We are not, as a profession, retaining our staff nor recruiting enough. Whilst funding and governmental interventions are beyond our control, the way we look after our staff is not. The loud and complaining voice in the staffroom may drag down the mood, but what is behind this? The quiet teacher who barely interacts with anyone; solidly professional or frightened and anxious? We will never know if we don’t talk.

There is increasing stress on teachers and support staff. If we are seriously going to address the mental health issues of our professionals, a channel to voice their concerns to colleagues is vital. This is the thinking behind #TeaAndTalk. It won’t solve everything, nor will it be an overnight success. It is however about the twin supports of relationships and culture and of developing both

Hosting #TeaAndTalk is easy.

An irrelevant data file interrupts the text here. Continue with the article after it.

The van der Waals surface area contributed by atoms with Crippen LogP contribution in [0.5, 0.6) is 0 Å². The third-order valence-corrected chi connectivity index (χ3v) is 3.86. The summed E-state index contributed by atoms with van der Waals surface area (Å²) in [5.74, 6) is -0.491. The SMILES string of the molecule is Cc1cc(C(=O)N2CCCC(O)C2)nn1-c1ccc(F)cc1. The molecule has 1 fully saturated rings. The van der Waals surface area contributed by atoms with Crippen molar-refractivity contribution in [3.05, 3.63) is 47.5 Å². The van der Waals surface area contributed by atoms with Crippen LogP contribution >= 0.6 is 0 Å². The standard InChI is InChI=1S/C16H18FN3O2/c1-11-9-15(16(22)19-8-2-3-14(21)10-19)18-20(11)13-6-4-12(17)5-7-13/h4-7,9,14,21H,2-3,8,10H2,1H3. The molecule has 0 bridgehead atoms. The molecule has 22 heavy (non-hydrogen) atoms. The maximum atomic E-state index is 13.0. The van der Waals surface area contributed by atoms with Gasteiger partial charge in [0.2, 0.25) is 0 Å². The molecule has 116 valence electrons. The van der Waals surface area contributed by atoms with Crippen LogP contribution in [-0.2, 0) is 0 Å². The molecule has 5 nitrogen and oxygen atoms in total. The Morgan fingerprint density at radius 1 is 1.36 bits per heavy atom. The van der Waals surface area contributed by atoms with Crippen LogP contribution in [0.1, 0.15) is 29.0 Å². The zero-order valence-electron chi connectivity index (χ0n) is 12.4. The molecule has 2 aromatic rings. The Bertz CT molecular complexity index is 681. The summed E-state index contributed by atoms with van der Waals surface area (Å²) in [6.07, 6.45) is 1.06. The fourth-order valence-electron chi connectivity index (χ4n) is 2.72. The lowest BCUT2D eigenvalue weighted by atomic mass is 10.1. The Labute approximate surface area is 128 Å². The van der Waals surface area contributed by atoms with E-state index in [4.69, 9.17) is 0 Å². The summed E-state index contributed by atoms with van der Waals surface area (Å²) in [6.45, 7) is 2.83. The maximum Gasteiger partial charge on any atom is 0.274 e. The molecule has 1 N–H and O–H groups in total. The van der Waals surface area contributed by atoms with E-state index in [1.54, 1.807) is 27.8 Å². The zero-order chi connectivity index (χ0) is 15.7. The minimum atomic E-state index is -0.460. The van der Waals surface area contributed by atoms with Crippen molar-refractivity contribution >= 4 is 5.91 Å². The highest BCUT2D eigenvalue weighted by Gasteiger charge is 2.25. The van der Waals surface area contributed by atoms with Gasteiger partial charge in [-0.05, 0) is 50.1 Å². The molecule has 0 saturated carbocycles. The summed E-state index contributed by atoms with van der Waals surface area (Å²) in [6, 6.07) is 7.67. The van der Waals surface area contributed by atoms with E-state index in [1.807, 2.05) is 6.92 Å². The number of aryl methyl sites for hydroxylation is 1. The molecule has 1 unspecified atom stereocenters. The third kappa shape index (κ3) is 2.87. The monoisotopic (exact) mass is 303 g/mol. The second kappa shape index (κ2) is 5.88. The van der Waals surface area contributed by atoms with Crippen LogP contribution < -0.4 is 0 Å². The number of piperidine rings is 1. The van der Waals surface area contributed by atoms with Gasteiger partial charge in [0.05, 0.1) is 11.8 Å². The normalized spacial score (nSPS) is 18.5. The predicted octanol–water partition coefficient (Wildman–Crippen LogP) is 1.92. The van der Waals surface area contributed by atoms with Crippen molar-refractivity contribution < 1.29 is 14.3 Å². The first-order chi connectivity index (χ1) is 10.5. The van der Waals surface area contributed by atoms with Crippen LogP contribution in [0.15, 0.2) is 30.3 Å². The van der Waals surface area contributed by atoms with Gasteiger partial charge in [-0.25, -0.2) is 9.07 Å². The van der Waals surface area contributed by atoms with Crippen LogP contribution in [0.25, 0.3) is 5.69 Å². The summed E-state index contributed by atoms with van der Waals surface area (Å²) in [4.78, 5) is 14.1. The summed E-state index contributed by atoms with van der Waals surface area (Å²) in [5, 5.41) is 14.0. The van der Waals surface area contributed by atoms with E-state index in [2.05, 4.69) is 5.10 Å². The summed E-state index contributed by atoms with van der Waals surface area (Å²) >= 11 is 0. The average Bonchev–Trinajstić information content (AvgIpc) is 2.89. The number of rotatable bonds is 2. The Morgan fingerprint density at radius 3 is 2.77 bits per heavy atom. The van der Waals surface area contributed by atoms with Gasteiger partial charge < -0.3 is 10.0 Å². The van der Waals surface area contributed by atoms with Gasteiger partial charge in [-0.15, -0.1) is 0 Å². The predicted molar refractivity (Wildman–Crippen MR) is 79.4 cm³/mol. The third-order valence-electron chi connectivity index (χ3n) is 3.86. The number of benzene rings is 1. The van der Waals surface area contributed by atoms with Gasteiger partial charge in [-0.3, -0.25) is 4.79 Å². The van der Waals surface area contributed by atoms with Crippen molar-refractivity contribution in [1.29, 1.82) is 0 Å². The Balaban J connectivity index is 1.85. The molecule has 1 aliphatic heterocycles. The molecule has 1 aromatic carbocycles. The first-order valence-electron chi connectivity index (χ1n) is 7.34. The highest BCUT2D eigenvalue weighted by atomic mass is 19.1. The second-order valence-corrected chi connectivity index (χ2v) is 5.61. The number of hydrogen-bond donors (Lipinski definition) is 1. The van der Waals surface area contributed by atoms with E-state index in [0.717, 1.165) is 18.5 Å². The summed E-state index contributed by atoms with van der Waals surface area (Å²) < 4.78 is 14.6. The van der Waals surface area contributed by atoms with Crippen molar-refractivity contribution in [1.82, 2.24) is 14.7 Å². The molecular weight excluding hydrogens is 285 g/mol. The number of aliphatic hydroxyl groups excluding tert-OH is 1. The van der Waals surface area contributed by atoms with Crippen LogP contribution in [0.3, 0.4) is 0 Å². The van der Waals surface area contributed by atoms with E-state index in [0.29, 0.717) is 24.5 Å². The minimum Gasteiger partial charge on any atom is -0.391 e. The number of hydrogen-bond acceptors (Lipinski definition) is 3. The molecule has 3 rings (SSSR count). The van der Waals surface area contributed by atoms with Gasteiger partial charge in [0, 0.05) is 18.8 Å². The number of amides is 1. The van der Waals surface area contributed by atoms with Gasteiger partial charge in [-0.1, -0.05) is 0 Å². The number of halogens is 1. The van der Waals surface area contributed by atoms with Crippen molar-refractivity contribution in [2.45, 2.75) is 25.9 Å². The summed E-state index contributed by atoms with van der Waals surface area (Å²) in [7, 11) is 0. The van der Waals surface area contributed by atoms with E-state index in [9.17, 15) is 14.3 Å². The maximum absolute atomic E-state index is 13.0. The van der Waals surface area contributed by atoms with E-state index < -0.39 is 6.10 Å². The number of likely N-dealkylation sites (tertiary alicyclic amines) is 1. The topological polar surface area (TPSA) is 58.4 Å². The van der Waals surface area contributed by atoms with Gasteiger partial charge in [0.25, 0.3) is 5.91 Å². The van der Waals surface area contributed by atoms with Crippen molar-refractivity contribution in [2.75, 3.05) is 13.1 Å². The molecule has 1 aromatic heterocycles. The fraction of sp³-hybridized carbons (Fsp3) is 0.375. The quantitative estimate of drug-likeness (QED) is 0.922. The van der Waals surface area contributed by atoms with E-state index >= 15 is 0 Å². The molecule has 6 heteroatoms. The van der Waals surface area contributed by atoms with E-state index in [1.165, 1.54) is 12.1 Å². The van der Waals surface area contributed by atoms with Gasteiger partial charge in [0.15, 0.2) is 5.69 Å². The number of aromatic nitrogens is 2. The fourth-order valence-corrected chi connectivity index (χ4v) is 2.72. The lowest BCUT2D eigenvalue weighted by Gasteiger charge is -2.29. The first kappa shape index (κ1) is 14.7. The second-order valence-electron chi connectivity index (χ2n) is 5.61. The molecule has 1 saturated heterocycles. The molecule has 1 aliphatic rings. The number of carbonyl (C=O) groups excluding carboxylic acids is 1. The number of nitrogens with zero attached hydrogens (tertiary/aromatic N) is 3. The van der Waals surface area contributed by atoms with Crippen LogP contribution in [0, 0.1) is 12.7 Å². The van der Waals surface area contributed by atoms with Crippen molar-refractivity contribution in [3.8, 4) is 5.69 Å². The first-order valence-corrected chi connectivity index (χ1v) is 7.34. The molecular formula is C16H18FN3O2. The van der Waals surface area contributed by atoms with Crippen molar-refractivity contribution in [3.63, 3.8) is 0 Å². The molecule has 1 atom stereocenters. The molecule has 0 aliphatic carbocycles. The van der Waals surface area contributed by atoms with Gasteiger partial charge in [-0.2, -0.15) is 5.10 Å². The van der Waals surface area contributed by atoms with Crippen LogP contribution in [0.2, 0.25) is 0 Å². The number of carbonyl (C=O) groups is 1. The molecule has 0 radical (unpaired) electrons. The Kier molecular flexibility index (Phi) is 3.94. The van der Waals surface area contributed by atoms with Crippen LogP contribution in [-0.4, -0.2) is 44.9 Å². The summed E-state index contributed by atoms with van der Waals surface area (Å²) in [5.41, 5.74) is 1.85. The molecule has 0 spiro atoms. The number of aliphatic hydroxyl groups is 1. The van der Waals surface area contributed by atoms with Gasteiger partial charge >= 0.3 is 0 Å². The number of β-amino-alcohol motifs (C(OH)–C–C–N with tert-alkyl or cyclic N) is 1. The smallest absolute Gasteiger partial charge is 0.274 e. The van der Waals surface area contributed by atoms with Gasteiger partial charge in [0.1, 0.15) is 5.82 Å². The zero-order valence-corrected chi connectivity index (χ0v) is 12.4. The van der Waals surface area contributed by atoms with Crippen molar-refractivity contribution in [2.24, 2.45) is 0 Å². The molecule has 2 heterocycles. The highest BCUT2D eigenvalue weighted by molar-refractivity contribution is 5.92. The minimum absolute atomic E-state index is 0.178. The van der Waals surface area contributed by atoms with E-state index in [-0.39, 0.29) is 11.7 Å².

It is up to the school when you host it: it could last all year; be every term; every month; every week.

It can be hosted by a Head, SLT, governors, teachers or teaching assistants.

It can be on a one-to-one basis or in a small group.

Ban the biros, hide the highlighters, lose the lined paper: this is time set aside for talking and listening. Not ‘talking at’ but ‘talking to’, promoting Wellbeing and Mental Health.

We have produced a leaflet and poster which can be shared in your staffroom. Please see our tweets or send us an email address and we can send it on to you.

#Tea&Talk is about bringing people together over the best drink of the day.

#MagnifyMarchHT: Redrafted, rebooted and refreshed

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Another month dawns, and hot on the heels of #ForteFebruaryHT comes #MagnifyMarchHT. It is a year since the publication of the original post and it follows in the footsteps of February in celebrating what we do well, but standing in the face of drains on positivity. We may be in the grip of the Beast from the East but we are also mere weeks from St Patrick’s Day, Easter and … the Summer Term!!